The year is 1991. Imagine being the first non-white South African to play at the Wanderers Stadium after the celebrated release of Nelson Mandela; 30 000 spectators, and all eyes are on you. Not many people can live out their wildest, most improbable dreams, yet in spite of many setbacks – political and personal – Abdul Manack is truly fortunate to have lived some of his biggest dreams. A renowned cricketer turned motivational coach and media personality, this selfless South African sporting treasure has a story worth a chapter in local history books.
As a young boy, Abdul grew up in Vereeniging, but in pursuit of more prosperity, his family later moved to Lenasia, Johannesburg. Abdul fondly recalls his eventful sporting career at Nirvana High School. It was here where his former (now late) teacher, Mr Bismillah encouraged him to pursue his cricketing dreams. Abdul’s grandest aspiration was to play for South Africa, however, due to the constraints of apartheid at the time, this was not possible. His next big goal was to play at Lord’s, in the United Kingdom, a place he envisioned as the mecca of cricket. Mr Bismillah recommended that Abdul do everything in his power to achieve this goal, firstly by training hard, never giving up and making the non-white Sacos high school side. Manack impressively made the team, and with that accolade, Mr Bismillah handed him an envelope containing an airline ticket to London. Abdul was unaware that the school and his peers, along with Pirate’s Cricket Club, had raised funds for him to travel to England and play the sport he was destined to in Yorkshire.
However, like most conservative Muslim parents, Abdul’s father visualised a university degree for him, and dismissed his sporting plans. Feeling despondent and hopeless, Abdul’s ticket to cricketing glory was then handed to fellow student, Nazier Dindar, and he realised at that moment that “life is like a heartbeat, it goes up and down, and if you can live with the momentum of a heartbeat, you can do anything”. His dreams were not entirely crushed, as in an unexpected turn, the cricketer they sent in his place to England was homesick and wanted to return to South Africa. This gave 18-year-old Abdul a rare, second opportunity to fulfill his dreams abroad. He believes that everything happens in its perfect time, willed only by Allah.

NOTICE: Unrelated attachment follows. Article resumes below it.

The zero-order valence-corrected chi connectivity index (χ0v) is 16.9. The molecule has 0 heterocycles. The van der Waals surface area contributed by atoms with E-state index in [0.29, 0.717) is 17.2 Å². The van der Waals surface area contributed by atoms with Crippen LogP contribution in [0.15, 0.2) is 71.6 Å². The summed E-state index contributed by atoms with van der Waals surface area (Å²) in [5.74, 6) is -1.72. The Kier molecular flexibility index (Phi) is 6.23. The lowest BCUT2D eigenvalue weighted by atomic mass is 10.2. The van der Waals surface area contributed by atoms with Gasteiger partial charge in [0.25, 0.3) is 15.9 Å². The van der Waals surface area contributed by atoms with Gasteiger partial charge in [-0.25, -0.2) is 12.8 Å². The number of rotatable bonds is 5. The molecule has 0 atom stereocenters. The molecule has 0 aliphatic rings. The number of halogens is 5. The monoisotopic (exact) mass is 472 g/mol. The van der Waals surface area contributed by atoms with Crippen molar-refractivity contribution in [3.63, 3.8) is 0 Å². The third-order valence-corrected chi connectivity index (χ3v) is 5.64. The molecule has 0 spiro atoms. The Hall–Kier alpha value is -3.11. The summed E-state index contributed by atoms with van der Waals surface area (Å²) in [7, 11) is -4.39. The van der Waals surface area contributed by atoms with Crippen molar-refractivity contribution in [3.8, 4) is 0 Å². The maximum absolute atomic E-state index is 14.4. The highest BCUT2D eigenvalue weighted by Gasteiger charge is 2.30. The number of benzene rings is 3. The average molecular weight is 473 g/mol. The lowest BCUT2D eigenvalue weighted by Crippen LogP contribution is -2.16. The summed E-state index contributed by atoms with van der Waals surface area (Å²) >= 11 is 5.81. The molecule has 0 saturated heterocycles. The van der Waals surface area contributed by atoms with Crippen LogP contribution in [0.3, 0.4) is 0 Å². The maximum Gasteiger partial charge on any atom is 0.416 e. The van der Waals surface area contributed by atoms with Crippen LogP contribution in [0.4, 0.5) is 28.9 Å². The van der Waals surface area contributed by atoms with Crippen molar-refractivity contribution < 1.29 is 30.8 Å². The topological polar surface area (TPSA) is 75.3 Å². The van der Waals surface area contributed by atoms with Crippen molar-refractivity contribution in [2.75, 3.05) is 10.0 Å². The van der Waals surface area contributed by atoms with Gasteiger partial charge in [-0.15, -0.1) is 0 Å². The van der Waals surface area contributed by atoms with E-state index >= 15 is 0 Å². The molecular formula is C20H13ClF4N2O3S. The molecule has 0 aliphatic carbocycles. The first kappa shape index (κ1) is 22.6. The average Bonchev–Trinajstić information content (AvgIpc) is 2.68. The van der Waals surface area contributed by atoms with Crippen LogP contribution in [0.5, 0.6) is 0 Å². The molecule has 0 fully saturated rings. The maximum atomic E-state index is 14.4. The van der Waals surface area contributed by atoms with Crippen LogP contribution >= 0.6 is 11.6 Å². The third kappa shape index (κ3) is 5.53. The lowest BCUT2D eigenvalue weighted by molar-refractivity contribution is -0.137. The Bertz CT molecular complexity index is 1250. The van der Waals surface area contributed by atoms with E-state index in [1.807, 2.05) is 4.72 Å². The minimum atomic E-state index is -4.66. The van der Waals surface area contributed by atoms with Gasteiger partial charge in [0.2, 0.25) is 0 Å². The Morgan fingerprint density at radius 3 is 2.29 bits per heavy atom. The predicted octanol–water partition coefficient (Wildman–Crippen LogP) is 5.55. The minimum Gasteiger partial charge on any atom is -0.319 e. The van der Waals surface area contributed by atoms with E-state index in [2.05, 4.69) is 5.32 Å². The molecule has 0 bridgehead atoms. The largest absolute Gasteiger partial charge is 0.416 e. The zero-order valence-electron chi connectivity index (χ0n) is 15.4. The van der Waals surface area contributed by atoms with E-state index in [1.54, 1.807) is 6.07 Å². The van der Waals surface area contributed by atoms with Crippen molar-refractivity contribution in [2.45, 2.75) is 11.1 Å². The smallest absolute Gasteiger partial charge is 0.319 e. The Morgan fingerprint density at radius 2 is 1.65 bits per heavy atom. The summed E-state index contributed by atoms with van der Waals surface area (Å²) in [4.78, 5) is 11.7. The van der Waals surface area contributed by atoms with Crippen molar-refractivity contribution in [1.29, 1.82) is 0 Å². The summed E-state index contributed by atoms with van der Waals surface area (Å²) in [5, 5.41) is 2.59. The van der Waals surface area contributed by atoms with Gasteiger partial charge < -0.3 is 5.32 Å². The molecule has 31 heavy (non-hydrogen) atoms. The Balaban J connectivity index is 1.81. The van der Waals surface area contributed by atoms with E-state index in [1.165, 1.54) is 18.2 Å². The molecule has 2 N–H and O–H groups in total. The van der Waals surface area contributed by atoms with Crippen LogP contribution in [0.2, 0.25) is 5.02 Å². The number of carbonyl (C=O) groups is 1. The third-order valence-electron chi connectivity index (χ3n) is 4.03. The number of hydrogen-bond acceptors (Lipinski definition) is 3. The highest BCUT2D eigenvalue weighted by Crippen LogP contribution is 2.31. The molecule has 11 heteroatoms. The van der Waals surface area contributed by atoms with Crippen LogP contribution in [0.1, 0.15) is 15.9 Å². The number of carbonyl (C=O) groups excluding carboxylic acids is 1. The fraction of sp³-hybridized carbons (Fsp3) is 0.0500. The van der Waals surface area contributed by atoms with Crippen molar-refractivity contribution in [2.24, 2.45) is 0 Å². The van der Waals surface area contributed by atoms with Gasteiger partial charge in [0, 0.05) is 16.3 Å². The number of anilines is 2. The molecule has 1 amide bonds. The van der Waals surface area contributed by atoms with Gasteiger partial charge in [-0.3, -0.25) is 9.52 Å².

Manack lived in England for six months each year during the 80s, engaged in a cricket coaching course, and spent the other six months coaching cricket on home soil. This arrangement continued for six seasons where he played professionally in England and Wales. He also had the honour of playing at Lords after the Unification of sport. Abdul felt at peace during this stage of his life, fully embraced in England as a non-white player, often winning ‘Cricketer of the Year’ awards at the clubs he played for – a possibility that wasn’t conceivable in pre-1994 South Africa. Abdul also qualified as a senior cricket coach within his stay in the UK.
Abdul’s life orbited around the aristocratic sport, and the incidences he had experienced through it have shaped him. Once, while playing at school in a local derby with the heat of everyone watching and cheering him on, he bowled his last ball and his team lost. Naturally, Abdul felt devastated. His spirit was knocked out for a six. It was his sage teacher’s (Mr Bismillah) words that consoled him: “If you can look up, you can rise up. Don’t look down, the moment you lift your head up, you see the sun and the whole picture changes.” Due to this incident, Abdul started to look at things differently. After that moment he started believing in himself, and realised that it was okay to fail, but live every moment like it’s your last.